Page  7The Worms being placed in a Vessel with Clay mixed with some water, you will immediately see them begin to make their Cells, and if it happen you provide them not Clay enough, they cannot hide their design, but will be continually wrooting the Clay through and through, and hiding under the Clay sometimes their head, sometimes their body, and some∣times their tail, always endeavouring to make new Cells.

The Fishermen assure us from their experience that when the water of the River falleth or runneth off, they then bore their Cells lower and deeper in the Clay, and when the water again riseth they also rise higher; which I judge to them most needful, in consi∣deration of the many Lungs and Air-Vessels in these Worms, for to supply which they must oft take fresh air, which they could not do, if they remained in the depth when the water rose.

I have often experienced that these Worms taken out of their holes and placed in wet sand, do then rather creep out of the water than go downwards to∣ward the bottom under the sand, which they seem to do as well for want of Clay, as for the warmth of the water which seemeth hurtful to them.

Concerning what their Food is, is difficult to find out except by help of Anatomy, which hath taught me their Food to be only Clay: for at what time soever they are opened, in their Stomach is found Clay, as also in the thick and small guts, in the same manner likewise is always found in the Intestines of Earth-worms, earth and sand; of which when they have fed, they eject the remainder in a Crooked knobby form, as is to be seen in the entrance of their Cells.

As for the Moths which eat Wool and Furr, there are two things very considerable, and suiting very well with this relation; the first, that the Cells they make to themselves, wherein they live, and with which as their house, Tortoise-like, they move from place to place, Page  8 they make of the matter next at hand; the second is, that they feed also on the same: therefore when you find their Cells, or rather coats or cases to be made of Yellow, Green, Blew or Black cloth, you will also find their dung of the same colour: So that desiring to have most fine Chopt Cloth, you need but seek it in their dung, and it were not possible to find finer shred flowers or herbs than in the dung of those Insects that feed on them. Which possibly might be of good use for the better extracting the Colours and Vertues of Vegeta∣bles, which appeareth after it hath rained for some days, at which time the dung of these Insects is in that manner melted, that then walking through the Gar∣dens, you will discern on the Linnen laid on the ground for Whitening, spots of several colours which are very hard to be got out again. In those Boxes in which the Druggists and Apothecaries keep their Drugs, you will sometimes find some Ounces of these Evacuations, out of which might be extracted the vertue and colour of the Vegetable, whereas mistakingly they are often sold for the Seeds of those Drugs.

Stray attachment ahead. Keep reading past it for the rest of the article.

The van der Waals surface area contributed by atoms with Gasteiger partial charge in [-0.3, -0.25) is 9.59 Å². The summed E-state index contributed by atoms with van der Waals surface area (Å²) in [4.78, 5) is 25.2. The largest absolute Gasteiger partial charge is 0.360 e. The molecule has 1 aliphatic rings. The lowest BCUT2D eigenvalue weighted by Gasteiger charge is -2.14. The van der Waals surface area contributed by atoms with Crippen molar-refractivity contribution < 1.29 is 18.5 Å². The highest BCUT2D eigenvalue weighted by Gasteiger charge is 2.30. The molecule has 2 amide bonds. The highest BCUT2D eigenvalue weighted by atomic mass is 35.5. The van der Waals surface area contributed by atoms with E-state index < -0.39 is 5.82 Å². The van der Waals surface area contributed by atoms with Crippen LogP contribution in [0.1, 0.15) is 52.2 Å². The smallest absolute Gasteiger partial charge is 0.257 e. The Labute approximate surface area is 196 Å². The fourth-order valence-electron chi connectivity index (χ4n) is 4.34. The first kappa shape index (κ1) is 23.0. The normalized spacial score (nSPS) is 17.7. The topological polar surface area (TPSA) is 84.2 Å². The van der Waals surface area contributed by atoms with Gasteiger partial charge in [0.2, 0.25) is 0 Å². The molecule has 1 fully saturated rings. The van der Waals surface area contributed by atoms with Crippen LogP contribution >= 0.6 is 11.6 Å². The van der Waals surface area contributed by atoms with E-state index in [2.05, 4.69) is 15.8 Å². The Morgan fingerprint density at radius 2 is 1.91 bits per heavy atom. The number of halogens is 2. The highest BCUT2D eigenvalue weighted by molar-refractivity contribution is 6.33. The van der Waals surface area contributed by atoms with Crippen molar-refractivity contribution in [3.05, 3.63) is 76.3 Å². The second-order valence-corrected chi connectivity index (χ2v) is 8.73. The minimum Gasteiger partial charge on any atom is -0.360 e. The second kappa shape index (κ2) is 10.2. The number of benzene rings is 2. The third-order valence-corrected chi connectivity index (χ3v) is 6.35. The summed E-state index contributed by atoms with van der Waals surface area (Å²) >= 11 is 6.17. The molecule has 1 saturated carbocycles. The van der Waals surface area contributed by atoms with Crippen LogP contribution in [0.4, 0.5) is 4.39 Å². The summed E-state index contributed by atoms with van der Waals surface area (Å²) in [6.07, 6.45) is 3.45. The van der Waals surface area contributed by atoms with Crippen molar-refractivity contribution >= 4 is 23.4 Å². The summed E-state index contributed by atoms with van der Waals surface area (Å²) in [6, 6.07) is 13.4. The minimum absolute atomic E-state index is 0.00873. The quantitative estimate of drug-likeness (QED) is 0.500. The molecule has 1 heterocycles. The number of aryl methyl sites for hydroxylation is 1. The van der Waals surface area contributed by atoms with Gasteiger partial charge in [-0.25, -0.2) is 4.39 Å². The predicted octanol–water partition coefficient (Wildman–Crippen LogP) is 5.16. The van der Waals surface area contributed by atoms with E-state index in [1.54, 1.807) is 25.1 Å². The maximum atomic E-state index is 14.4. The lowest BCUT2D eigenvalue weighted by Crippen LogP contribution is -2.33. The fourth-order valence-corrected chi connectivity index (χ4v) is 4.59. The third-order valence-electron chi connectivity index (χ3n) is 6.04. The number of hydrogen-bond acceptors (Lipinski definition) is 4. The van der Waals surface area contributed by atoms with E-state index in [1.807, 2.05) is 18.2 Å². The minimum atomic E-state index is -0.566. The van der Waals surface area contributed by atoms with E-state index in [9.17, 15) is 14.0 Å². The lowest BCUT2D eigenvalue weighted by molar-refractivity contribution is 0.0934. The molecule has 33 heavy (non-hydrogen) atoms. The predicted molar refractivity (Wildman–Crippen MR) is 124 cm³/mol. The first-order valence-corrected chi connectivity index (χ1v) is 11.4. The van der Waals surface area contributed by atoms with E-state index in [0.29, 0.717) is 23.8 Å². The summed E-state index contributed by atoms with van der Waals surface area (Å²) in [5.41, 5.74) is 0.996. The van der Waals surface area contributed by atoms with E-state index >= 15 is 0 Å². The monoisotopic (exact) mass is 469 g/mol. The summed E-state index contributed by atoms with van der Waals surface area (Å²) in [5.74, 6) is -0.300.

Like as the Moth feedeth on the same substance whereof it maketh its Cell or Case, so do also our Worms; but as I said, this is not to be discovered but by Dissecting them: which way of certainly knowing the Food of any Insect or other creature, hath not its only use in these Insects, but also in Fowls, Fishes and other Animals, which we may desire to preserve and nourish. And for the knowledge of what their food is, we may in the ordinary way be much to seek. It hath also its use concerning hurtful and much damage-causing creatures whose destruction we therefore are desiring. In this manner I find commonly in the sto∣mach of the Mole, parts of Ground-worms, which they very greedily eat, and for which cause alone they seem thus to wroot in the earth. It will be therefore an easie way to destroy them, if with the blood of a Mole you mix some Ratsbain and chopt Ground-worms, as ex∣perience Page  9 hath taught: to get the blood of a Mole, clip off a piece of his Nose, whereat much bloud will issue.